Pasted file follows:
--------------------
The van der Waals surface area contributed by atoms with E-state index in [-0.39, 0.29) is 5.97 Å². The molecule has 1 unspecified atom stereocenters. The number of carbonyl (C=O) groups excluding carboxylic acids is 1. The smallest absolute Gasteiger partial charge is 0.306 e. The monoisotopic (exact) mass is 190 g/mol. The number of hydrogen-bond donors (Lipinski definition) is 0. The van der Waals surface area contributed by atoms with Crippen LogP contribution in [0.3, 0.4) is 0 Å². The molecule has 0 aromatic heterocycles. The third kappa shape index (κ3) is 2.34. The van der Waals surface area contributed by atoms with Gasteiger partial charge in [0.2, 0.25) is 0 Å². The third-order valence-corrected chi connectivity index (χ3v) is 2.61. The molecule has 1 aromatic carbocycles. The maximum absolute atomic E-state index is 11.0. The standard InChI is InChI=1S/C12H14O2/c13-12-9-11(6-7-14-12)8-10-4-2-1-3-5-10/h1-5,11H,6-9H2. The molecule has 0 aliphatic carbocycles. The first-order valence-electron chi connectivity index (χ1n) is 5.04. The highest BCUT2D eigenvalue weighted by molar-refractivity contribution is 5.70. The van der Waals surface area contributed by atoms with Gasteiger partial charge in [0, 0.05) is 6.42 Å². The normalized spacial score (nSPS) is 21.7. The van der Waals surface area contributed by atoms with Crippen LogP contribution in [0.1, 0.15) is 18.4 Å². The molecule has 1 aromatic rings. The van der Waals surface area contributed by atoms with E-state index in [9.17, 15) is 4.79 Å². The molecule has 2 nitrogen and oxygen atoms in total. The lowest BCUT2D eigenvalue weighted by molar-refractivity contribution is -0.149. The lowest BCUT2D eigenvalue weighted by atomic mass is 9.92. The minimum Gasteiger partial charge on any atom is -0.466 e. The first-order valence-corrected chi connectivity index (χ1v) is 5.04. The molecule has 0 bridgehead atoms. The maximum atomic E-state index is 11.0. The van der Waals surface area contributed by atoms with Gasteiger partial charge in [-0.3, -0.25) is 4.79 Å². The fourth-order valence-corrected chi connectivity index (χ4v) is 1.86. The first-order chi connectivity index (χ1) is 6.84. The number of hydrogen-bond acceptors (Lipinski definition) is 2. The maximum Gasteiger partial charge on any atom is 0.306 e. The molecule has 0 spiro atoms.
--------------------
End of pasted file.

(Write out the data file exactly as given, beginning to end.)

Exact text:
The van der Waals surface area contributed by atoms with E-state index in [-0.39, 0.29) is 5.97 Å². The molecule has 1 unspecified atom stereocenters. The number of carbonyl (C=O) groups excluding carboxylic acids is 1. The smallest absolute Gasteiger partial charge is 0.306 e. The monoisotopic (exact) mass is 190 g/mol. The number of hydrogen-bond donors (Lipinski definition) is 0. The van der Waals surface area contributed by atoms with Crippen LogP contribution in [0.3, 0.4) is 0 Å². The molecule has 0 aromatic heterocycles. The third kappa shape index (κ3) is 2.34. The van der Waals surface area contributed by atoms with Gasteiger partial charge in [0.2, 0.25) is 0 Å². The third-order valence-corrected chi connectivity index (χ3v) is 2.61. The molecule has 1 aromatic carbocycles. The maximum absolute atomic E-state index is 11.0. The standard InChI is InChI=1S/C12H14O2/c13-12-9-11(6-7-14-12)8-10-4-2-1-3-5-10/h1-5,11H,6-9H2. The molecule has 0 aliphatic carbocycles. The first-order valence-electron chi connectivity index (χ1n) is 5.04. The highest BCUT2D eigenvalue weighted by molar-refractivity contribution is 5.70. The van der Waals surface area contributed by atoms with Gasteiger partial charge in [0, 0.05) is 6.42 Å². The normalized spacial score (nSPS) is 21.7. The van der Waals surface area contributed by atoms with Crippen LogP contribution in [0.1, 0.15) is 18.4 Å². The molecule has 1 aromatic rings. The van der Waals surface area contributed by atoms with E-state index in [9.17, 15) is 4.79 Å². The molecule has 2 nitrogen and oxygen atoms in total. The lowest BCUT2D eigenvalue weighted by molar-refractivity contribution is -0.149. The lowest BCUT2D eigenvalue weighted by atomic mass is 9.92. The minimum Gasteiger partial charge on any atom is -0.466 e. The first-order valence-corrected chi connectivity index (χ1v) is 5.04. The molecule has 0 bridgehead atoms. The maximum atomic E-state index is 11.0. The van der Waals surface area contributed by atoms with Gasteiger partial charge in [-0.3, -0.25) is 4.79 Å². The fourth-order valence-corrected chi connectivity index (χ4v) is 1.86. The first-order chi connectivity index (χ1) is 6.84. The number of hydrogen-bond acceptors (Lipinski definition) is 2. The maximum Gasteiger partial charge on any atom is 0.306 e. The molecule has 0 spiro atoms.